Franchise $196m/$180m 53%/86%
Resource $22.4m/$24m 50%/95%
Rate Maintenance $11.3m/$15.1m 81%/136%
Non-Focus $2.5m/$4.5m 72%/168%
Total/Weighted Avg $232m 55%/92%

Clearly, if IPCC can get its combined to 86% (remember that’s reported, actual would probably be 84%), which is 6% lower than q1fy04 combined of 92%, earnings would be 3 times $0.65 (mentioned in Note #4 above), or $1.95 on top of today’s fy04 cash earnings power of around $3.80-$4.00, ie $5.75-6.00 per share!!!!!!!! Assuming interest rates rise 2-3% points over the next 2-3 years, IPCC could be earning $1.00-$1.50 on top of that, ie $6.75-$7.50 in EPS, which I think happens in fy05 or fy06!!!!!!!!!

Therefore, I expect earnings in FY06 to be more than double today’s earnings.

6b. Given Jim Gober’s (current CEO who took helm in Jan 2003) excellent 10 year record running one of Infinity’s subsidiaries and the reported combined of PGR, MCY, DRCT, and BRW, which range from 75% to 85%, such results are not unattainable.

The combined ratio per year of Jim Gober’s subsidiary is as follows:
2002: 75.6%
2001: 93.7%
2000: 102.9%
1999: 86.3%
1998: 81.8%
1997: 90.1%
1996: 96.9%
1995: 103.3%
1994: 100.7%
1993: 95.9%
10 year average: 92.8%

7. Tangible book value should be $23.7 at FY04end and close to $28 by FY05 end, limiting downside to 10%. As of q1fy04 end, tangible book was $20.70. Given that IPCC will earn $3.00 in cash EPS over remainder of 2004, tangible book should increase to $23.70. Given IPCC’s guidance of at least $2.90 in GAAP EPS, which is a 16% ROE on avg tangible book value of $22 per share in FY04, I do not see IPCC trading below $27, which would be slightly below 2005 end tangible book of $28 per share.

8. Favorable Frequency trends are being perpetuated by higher oil prices, which cause people to drive less.

9. We’ve done a thorough analysis of reserves, with help from the company, and concluded that reserves are solid and could prove redundant by 1-5%.

Essentially, IPCC is a 5-10% net income grower in a very steady business, even through soft and hard markets, and on a run-rate to earn $3.90-$4.00 in cash EPS in FY04 and probably $5.00 or a bit higher in FY05. I think such a business deserves a p/e of 12x, resulting in my $48 target in 2004 and $60 in 2005. IPCC will probably grow closer to 5% per year over the next several years because of the current soft pricing environment, which is more than reflected in current price. (IPCC’s anemic growth, partially due to exiting unattractive states such as NY, which was a large source of adverse development, is the other reason for cheap stock price.)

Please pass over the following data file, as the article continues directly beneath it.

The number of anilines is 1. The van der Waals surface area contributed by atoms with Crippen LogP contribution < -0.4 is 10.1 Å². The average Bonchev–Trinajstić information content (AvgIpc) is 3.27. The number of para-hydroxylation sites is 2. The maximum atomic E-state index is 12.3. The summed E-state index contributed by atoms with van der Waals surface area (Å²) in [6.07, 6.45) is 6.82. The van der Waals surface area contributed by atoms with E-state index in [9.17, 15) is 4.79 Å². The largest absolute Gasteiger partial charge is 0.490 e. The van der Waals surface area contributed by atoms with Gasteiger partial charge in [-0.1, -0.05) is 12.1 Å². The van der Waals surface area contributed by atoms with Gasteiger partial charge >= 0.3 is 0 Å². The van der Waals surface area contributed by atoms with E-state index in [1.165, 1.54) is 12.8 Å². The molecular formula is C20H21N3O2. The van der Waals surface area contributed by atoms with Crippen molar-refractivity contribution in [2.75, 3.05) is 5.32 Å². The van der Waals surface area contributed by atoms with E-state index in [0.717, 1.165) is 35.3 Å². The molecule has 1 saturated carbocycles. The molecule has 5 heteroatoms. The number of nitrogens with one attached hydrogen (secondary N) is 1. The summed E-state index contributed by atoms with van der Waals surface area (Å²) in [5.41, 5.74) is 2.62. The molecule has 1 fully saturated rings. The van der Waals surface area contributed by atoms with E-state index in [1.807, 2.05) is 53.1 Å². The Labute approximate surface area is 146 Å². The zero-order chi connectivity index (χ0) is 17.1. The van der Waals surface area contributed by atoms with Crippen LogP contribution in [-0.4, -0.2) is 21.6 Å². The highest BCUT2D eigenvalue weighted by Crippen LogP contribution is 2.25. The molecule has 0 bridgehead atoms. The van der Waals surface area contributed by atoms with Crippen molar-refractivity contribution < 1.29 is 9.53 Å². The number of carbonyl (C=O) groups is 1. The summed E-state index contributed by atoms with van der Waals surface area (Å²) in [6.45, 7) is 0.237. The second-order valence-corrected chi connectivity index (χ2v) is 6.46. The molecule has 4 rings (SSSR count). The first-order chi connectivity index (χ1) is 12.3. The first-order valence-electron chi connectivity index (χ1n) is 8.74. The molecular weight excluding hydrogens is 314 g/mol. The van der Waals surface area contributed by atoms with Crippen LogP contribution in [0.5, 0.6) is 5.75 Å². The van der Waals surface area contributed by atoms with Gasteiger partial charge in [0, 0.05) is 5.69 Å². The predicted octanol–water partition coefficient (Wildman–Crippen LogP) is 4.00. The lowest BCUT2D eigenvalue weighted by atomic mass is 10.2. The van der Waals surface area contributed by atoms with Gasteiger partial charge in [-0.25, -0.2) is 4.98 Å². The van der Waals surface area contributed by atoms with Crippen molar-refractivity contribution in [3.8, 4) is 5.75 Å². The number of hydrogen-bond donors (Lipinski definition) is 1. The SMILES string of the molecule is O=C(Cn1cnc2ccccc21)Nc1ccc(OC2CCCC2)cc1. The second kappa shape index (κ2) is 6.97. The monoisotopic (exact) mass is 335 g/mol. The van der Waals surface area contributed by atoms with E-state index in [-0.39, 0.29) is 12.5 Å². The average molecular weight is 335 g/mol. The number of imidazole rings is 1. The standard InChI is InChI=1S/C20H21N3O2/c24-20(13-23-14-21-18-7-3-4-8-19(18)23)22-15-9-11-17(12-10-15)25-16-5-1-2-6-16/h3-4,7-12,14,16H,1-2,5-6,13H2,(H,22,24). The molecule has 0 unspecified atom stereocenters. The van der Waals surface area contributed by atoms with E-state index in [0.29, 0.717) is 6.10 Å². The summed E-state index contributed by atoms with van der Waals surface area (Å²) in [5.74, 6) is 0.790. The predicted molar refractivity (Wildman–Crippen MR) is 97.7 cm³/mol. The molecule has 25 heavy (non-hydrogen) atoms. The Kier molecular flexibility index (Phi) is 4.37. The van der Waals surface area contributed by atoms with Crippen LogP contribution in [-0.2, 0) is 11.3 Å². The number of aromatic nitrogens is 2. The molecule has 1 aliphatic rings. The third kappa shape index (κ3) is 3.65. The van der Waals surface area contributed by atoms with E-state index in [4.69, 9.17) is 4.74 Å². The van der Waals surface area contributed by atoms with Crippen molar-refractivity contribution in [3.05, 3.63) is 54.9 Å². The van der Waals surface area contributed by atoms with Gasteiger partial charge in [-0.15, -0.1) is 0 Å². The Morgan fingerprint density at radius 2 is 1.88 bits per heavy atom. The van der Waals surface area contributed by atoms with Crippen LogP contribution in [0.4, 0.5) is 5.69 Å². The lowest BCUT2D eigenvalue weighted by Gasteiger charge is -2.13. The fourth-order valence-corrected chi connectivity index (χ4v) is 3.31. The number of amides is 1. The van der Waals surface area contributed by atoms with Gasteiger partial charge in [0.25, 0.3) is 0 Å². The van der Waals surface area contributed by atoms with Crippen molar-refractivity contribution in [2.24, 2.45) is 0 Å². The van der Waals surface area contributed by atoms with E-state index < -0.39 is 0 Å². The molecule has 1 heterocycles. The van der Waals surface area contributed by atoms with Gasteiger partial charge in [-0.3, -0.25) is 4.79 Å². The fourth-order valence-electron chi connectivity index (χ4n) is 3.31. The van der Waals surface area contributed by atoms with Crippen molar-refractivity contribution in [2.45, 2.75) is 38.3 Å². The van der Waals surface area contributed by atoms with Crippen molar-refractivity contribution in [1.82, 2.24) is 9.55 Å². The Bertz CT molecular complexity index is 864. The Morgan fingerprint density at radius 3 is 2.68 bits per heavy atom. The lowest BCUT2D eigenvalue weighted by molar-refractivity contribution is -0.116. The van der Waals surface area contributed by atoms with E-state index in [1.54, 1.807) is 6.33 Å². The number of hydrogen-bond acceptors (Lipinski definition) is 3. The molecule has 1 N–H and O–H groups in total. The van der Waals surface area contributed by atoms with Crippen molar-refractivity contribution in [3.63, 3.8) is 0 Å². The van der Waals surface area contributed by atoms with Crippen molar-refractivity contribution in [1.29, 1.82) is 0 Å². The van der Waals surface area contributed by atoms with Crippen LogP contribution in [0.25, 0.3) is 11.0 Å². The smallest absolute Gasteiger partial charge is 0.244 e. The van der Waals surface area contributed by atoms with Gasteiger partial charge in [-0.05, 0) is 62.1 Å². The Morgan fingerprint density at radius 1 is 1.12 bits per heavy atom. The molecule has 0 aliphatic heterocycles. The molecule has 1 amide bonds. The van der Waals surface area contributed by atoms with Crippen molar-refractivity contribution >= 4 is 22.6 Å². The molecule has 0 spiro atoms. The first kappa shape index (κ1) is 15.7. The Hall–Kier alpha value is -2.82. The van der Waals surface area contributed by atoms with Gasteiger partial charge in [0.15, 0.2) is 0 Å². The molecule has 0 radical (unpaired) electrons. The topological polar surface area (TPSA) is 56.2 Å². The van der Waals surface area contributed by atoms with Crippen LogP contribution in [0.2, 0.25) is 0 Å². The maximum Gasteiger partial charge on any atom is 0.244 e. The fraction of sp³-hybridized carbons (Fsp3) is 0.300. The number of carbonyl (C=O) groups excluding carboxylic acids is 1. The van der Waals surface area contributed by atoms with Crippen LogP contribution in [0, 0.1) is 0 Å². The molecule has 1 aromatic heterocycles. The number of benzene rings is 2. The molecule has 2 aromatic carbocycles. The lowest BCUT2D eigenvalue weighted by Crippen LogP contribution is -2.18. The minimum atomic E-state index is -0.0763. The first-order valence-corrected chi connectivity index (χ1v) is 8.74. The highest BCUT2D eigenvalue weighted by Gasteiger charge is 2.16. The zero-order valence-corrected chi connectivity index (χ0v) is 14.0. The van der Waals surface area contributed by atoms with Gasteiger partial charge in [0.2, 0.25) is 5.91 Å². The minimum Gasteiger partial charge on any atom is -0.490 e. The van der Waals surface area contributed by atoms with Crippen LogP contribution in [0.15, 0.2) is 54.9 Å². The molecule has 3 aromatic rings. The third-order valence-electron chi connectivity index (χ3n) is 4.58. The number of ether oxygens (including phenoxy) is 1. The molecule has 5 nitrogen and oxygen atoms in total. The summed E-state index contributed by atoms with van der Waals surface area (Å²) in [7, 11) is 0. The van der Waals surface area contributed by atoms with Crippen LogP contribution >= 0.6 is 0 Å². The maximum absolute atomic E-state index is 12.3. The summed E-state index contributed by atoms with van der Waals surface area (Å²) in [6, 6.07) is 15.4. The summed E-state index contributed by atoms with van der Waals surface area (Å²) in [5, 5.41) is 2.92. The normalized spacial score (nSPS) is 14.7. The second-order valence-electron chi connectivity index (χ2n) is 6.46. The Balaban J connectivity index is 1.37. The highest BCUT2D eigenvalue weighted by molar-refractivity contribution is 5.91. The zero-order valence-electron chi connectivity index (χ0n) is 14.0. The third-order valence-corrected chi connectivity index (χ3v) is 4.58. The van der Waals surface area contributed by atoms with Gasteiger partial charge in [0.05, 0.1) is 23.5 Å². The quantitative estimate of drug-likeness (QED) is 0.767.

The risk in IPCC is that irrational pricers enter the market, causing IPCC to lose market share and/or pricing power. I think such risk is low because the current non-standard auto pricing environment is already soft, leaving little incentive for new players to enter. If one wanted to hedge this risk, one could short Progressive, PGR, the leader and largest player in the non-standard insurer space.


If one looks at comparables, most trade north of 2x book and at p/e’s of 12-13x. Such comps include:



Price P/B FY04E P/E
ALL $43 1.4 8x
BRW $18 3.3 10x
DRCT $35 4.3 13x
ERIE $44 2.7 15x
MCY $49 2.2 15x
SAFC $42 1.1 11x
STFC $30 2.0 13x
PGR $80 3.2 12x
IPCC $30 1.45 7.56x (Using my FY04E $3.90 in cash EPS)


8. The after-tax marginal return on every dollar in premium earned in this business is 10-20%, depending on the interest rate environment and the combined ratio. For instance, if one assumes IPCC, on average, can earn 7% on its investments (which I think IPCC can earn if rates rise by 2% points and which I think represents a normal interest rate environment) and a 88% (actual) combined, the after-tax return on every premium dollar earned is just above 13%. The calculation is as follows. Each dollar that comes in has to pay out about $.20 in expenses immediately. The remaining $0.80 lasts about 2.25 years on the investment portfolio. Assuming a 7% yield, one multiplies 2.25 by 7% and then by $0.80, to get 12.6%. Add to that the 12% underwriting profit and take off 2% for charge offs and bad faith claims, ie net 10% in underwriting profit. Therefore total profit margin is 22.6% pre-tax, or just above 15% after-tax on every dollar earned, assuming a 33% tax rate.

Catalyst

FY05 guidance at end of fy04; rising interest rates
stock buyback; which the board is contemplating